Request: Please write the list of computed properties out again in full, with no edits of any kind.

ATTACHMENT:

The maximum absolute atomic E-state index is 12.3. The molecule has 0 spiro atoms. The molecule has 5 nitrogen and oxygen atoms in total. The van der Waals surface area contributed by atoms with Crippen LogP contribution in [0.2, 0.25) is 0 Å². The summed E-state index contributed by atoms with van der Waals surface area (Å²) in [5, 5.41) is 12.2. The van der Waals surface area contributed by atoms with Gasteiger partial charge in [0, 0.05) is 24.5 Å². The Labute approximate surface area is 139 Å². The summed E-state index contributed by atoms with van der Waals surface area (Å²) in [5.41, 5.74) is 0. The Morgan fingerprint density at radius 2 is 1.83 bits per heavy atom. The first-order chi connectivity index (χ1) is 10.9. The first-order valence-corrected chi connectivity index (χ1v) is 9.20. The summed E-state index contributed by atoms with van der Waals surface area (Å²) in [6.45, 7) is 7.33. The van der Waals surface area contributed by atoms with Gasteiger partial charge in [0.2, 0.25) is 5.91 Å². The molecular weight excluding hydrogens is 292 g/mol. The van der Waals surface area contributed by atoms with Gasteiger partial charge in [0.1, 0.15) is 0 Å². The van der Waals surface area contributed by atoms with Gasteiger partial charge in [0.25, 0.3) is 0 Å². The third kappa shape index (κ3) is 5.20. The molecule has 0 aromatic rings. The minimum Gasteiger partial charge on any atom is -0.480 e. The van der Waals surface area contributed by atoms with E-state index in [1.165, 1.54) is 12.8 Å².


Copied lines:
The maximum absolute atomic E-state index is 12.3. The molecule has 0 spiro atoms. The molecule has 5 nitrogen and oxygen atoms in total. The van der Waals surface area contributed by atoms with Crippen LogP contribution in [0.2, 0.25) is 0 Å². The summed E-state index contributed by atoms with van der Waals surface area (Å²) in [5, 5.41) is 12.2. The van der Waals surface area contributed by atoms with Gasteiger partial charge in [0, 0.05) is 24.5 Å². The Labute approximate surface area is 139 Å². The summed E-state index contributed by atoms with van der Waals surface area (Å²) in [5.41, 5.74) is 0. The Morgan fingerprint density at radius 2 is 1.83 bits per heavy atom. The first-order chi connectivity index (χ1) is 10.9. The first-order valence-corrected chi connectivity index (χ1v) is 9.20. The summed E-state index contributed by atoms with van der Waals surface area (Å²) in [6.45, 7) is 7.33. The van der Waals surface area contributed by atoms with Gasteiger partial charge in [0.2, 0.25) is 5.91 Å². The molecular weight excluding hydrogens is 292 g/mol. The van der Waals surface area contributed by atoms with Gasteiger partial charge in [0.1, 0.15) is 0 Å². The van der Waals surface area contributed by atoms with Gasteiger partial charge in [0.25, 0.3) is 0 Å². The third kappa shape index (κ3) is 5.20. The molecule has 0 aromatic rings. The minimum Gasteiger partial charge on any atom is -0.480 e. The van der Waals surface area contributed by atoms with E-state index in [1.165, 1.54) is 12.8 Å².